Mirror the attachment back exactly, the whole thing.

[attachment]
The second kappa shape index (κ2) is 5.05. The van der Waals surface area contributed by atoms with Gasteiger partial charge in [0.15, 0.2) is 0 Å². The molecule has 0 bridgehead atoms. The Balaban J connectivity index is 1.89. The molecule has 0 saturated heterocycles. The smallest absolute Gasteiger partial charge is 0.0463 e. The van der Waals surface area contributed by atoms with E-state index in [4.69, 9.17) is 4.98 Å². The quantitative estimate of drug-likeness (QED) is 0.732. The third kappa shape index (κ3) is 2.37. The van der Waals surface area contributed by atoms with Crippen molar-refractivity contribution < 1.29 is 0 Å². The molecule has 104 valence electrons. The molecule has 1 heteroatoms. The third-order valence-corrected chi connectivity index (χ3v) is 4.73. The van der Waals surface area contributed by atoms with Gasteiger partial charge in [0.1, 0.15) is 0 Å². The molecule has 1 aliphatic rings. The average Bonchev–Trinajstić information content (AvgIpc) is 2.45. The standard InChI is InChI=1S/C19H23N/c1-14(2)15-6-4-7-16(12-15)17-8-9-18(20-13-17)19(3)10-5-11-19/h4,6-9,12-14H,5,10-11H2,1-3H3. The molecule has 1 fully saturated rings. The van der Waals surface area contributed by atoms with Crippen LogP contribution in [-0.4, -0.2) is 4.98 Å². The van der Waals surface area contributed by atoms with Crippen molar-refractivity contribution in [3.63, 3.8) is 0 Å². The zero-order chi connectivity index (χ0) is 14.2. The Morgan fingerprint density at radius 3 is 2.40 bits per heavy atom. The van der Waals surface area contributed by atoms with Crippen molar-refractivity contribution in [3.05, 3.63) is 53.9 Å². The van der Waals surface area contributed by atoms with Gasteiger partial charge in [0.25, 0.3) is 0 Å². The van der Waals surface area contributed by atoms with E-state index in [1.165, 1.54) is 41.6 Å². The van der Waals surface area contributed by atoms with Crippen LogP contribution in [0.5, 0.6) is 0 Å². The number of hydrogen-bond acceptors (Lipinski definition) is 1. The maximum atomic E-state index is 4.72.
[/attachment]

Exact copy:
The second kappa shape index (κ2) is 5.05. The van der Waals surface area contributed by atoms with Gasteiger partial charge in [0.15, 0.2) is 0 Å². The molecule has 0 bridgehead atoms. The Balaban J connectivity index is 1.89. The molecule has 0 saturated heterocycles. The smallest absolute Gasteiger partial charge is 0.0463 e. The van der Waals surface area contributed by atoms with E-state index in [4.69, 9.17) is 4.98 Å². The quantitative estimate of drug-likeness (QED) is 0.732. The third kappa shape index (κ3) is 2.37. The van der Waals surface area contributed by atoms with Crippen molar-refractivity contribution < 1.29 is 0 Å². The molecule has 104 valence electrons. The molecule has 1 heteroatoms. The third-order valence-corrected chi connectivity index (χ3v) is 4.73. The van der Waals surface area contributed by atoms with Gasteiger partial charge in [0.1, 0.15) is 0 Å². The molecule has 1 aliphatic rings. The average Bonchev–Trinajstić information content (AvgIpc) is 2.45. The standard InChI is InChI=1S/C19H23N/c1-14(2)15-6-4-7-16(12-15)17-8-9-18(20-13-17)19(3)10-5-11-19/h4,6-9,12-14H,5,10-11H2,1-3H3. The molecule has 1 fully saturated rings. The van der Waals surface area contributed by atoms with Crippen LogP contribution in [-0.4, -0.2) is 4.98 Å². The van der Waals surface area contributed by atoms with Crippen molar-refractivity contribution in [3.63, 3.8) is 0 Å². The zero-order chi connectivity index (χ0) is 14.2. The Morgan fingerprint density at radius 3 is 2.40 bits per heavy atom. The van der Waals surface area contributed by atoms with Crippen molar-refractivity contribution in [3.05, 3.63) is 53.9 Å². The van der Waals surface area contributed by atoms with Gasteiger partial charge in [0.25, 0.3) is 0 Å². The van der Waals surface area contributed by atoms with E-state index in [1.165, 1.54) is 41.6 Å². The van der Waals surface area contributed by atoms with Crippen LogP contribution in [0.5, 0.6) is 0 Å². The number of hydrogen-bond acceptors (Lipinski definition) is 1. The maximum atomic E-state index is 4.72.